I spend most of my time thinking about how to improve a broken health care system, and how to leverage information technology to enable improved health care processes. But, our educational system is also broken. And, information technology can also enable improvements in education processes.
In a New York Times op-ed this week, David Brooks describes the “tsumani” of change coming to the field of higher education, as web-based distance-learning approaches are embraced by top tier universities and threaten to disrupt the traditional campus-centric approach. Although some of the respondents defended the humanism of face-to-face education, most acknowledged the need for change, and embraced the concept of leveraging the internet to enable a more effective system. I think this trend is long overdue.
I am grateful for the education that I received from the University of Notre Dame and the University of Chicago. As years have passed, I have come to appreciate the value of that education more, not less. But, to be honest, there is a lot of room for improvement. Far too much of the traditional college education process takes place in large lecture halls in which a fraction of the enrolled students attend lectures and take notes for many others who don’t find it sufficiently valuable to show up. At the front of the lecture hall is a person who was selected and promoted for his or her ability to pump out research papers to be published in journals that often have little editorial rigor, a small actual readership and questionable impact. Too often, the lecturer was not selected or promoted for being a talented lecturer. And, since true talent at lecturing is rare, even good local lecturers are unlikely to be as good as the top lecturers around the world. Because many classes are large, the tests often are quite mechanical, thereby creating a system of incentives in which the students focus on mechanical learning — regurgitating a fact base, rather than developing latent talents, honing skills and acquiring insights. Then, students participate in labs or discussion seminars led by graduate students that were not selected for their ability to lead discussions. Furthermore, as shown in the graph below prepared by Mark Perry, our system of higher education has been growing more and more expensive, putting it out of reach for more people.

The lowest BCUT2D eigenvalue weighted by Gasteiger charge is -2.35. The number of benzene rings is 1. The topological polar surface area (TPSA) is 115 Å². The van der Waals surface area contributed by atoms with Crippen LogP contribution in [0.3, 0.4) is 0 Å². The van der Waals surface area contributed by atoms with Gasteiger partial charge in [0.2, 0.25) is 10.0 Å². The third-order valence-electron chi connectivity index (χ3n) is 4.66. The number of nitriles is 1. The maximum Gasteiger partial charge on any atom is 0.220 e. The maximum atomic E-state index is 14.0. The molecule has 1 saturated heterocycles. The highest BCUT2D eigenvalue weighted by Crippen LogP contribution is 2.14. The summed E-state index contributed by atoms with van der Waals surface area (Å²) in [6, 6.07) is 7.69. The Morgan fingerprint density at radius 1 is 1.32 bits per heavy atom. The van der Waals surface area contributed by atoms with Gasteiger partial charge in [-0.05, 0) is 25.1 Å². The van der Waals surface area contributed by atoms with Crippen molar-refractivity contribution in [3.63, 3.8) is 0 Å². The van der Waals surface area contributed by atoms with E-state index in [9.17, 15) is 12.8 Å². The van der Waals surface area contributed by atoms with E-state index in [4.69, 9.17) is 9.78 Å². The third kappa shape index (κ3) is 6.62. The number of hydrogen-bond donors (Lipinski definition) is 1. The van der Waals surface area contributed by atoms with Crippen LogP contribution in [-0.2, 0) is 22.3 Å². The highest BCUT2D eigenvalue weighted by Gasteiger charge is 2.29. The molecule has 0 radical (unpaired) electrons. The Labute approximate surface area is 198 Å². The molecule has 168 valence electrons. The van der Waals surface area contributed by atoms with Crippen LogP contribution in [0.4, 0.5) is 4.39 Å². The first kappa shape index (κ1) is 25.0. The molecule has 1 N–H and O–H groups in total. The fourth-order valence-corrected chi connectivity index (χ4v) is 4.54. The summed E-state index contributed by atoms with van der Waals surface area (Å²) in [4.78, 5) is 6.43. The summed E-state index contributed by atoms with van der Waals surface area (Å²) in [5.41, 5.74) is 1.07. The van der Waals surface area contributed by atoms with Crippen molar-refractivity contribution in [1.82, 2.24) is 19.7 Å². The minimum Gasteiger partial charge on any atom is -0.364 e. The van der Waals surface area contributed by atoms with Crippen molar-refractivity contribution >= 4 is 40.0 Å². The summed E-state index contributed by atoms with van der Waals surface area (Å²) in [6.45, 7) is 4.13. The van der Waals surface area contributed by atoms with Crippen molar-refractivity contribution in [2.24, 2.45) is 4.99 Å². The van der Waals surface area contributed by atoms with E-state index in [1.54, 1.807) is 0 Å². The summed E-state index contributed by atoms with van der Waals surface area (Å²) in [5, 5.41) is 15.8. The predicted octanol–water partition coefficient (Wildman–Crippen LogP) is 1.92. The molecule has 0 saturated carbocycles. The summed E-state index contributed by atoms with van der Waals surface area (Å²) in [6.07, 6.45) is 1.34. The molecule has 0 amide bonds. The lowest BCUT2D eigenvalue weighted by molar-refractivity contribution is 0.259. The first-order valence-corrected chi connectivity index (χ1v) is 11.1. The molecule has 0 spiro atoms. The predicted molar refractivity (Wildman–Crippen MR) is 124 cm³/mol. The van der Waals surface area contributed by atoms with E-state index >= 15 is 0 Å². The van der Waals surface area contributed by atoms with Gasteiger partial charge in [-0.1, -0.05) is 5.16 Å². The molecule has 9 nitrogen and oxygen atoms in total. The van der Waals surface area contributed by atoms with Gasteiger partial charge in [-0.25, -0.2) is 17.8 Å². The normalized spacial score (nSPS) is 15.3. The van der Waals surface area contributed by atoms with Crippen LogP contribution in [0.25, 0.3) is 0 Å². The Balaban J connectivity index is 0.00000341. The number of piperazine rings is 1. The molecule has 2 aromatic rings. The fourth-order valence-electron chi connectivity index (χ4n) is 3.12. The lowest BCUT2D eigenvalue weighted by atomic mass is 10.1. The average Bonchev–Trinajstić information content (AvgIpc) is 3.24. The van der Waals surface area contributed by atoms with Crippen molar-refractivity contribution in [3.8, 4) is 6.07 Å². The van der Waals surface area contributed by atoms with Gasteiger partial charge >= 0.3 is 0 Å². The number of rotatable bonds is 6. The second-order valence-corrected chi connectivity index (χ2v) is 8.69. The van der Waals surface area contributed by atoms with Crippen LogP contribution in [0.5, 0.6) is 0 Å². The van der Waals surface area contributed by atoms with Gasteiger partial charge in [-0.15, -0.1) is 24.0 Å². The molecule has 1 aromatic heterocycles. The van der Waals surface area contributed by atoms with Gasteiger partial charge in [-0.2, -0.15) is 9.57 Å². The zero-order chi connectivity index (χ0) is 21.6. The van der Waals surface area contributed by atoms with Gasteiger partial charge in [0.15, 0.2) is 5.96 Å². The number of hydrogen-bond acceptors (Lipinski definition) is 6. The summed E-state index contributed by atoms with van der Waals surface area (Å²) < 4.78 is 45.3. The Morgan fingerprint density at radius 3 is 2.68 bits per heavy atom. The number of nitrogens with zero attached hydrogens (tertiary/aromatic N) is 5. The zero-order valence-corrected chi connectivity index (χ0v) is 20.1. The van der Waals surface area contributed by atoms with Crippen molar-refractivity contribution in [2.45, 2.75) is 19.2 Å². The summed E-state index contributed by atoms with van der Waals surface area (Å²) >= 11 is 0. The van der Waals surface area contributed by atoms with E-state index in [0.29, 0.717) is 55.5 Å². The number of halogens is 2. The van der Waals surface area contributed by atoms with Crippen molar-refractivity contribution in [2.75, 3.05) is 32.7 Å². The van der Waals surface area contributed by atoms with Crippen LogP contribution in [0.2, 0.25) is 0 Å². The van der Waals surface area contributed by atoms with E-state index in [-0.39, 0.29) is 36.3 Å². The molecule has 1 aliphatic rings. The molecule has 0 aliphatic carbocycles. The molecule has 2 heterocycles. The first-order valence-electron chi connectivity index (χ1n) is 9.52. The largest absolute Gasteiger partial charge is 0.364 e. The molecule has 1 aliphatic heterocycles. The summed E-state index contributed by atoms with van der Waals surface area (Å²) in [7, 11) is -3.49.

I don’t think the problem is with the educators. As with doctors, educators do heroic, creative things to achieve the best outcomes they can. Rather, the problem is with the system. As taught by one of my health care heroes, Don Berwick, “every system is designed perfectly to achieve exactly the results it gets.”
I am hopeful that web-based education will disrupt this old system, driving up effectiveness and driving cost way down, thereby increasing access. I am encouraged by the high quality level of such resources as Khan Academy, an absolutely fantastic collection of interesting free lectures taught by amazingly talented lecturers. Schools use these lectures to turn the classroom “upside down,” pushing the lecture portion of their teaching to homework hours, leaving the in-school time for students to work together and receive individual and small group coaching from the teachers to address any remaining confusion about the subject material and provide experiences that deepen learning.